“Are you guys wearing your shirts? Those shirts are mandatory, guys.”
I’ve always tried to avoid wearing company-supplied shirts. They’re usually uncomfortable, too fucking hot in the summer and scratchy in the winter. But today someone has finally noticed that I’m not wearing mine, and now it’s an issue.
“I’m wearing a sweater. It’s too cold outside, and you can’t see it under my jacket anyway,” I protest.
“Wear it under the jacket, then,” he replies. I get it: he wants me to buy some thermal shirts and wear the company uniform on top. It’s not going to happen. I’m not investing another nickel in this contract position, other than what it takes to keep my car running. Charging me for the shirts was bad enough.
“Yeah, sure,” I say. I’m happy with my usual winter work outfit, my father’s old army field jacket and a welder’s toboggan cap with a large grease stain on the front of it. I look like a mix of Travis Bickle, Oddball from “Kelly’s Heroes” and the guy you see on the street corner holding the cardboard sign. Not that the delivery clients care anyway. I could ride up on a rusty bicycle in a blood-soaked clown costume with Charles Manson’s swastika carved into my forehead, and all they’d be looking for is the bright blue bag full of magic pills I’ve got in my hand.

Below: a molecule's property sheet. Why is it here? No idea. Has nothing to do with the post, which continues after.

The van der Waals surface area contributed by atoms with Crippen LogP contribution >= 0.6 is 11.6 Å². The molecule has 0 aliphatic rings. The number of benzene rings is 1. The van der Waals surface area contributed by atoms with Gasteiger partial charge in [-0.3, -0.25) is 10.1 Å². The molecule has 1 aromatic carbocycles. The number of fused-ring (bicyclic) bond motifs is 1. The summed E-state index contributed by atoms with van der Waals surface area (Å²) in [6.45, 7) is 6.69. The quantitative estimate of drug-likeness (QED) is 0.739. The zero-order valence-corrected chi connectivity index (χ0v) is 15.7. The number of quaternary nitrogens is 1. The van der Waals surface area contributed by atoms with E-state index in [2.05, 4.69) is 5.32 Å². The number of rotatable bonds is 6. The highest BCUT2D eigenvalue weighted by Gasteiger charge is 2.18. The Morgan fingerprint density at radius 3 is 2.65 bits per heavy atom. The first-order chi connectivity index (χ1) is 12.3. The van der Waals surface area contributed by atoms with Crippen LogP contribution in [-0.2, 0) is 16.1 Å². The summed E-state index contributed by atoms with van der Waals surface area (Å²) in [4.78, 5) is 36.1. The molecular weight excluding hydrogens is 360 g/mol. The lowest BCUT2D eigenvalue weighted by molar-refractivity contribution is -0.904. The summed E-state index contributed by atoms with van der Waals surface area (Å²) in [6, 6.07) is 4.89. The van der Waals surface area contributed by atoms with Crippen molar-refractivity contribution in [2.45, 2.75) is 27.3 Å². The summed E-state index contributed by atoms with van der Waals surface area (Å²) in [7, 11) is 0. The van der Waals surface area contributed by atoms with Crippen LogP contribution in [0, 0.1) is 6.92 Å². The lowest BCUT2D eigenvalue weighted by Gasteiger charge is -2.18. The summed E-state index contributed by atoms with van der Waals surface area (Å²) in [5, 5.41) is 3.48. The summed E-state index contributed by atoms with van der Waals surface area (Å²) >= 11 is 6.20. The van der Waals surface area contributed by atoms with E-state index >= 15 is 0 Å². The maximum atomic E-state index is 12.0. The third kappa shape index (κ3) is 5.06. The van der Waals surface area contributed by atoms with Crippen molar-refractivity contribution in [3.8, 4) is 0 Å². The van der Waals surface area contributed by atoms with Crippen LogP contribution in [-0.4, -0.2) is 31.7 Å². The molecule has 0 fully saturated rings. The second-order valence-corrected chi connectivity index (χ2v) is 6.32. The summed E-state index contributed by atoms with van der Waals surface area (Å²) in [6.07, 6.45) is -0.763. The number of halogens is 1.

“What’s with all the negative waves, man?” The manager (I guess that’s his title. I’m not technically an employee, so who knows?) just gives me a weird look and goes back to looking at his computer. I finish loading up my deliveries and head out the door, still minus the company shirt.
I think the shirt makes my job harder, the company’s obsession with self-promotion notwithstanding. My “homeless chic” wardrobe and dented car are supposed to remind the clients – most of whom are elderly and/or poor – that I’m just a poor working schmuck a rung or two above them on the economic ladder, not a representative of a professional and finely-oiled delivery machine. That way, hopefully they won’t take it out on me when Medicare or the pharmacy or whoever fucks up their prescriptions, which frequently happens. Hey, look at me; we’re in this together. I’m obviously being fucked over too.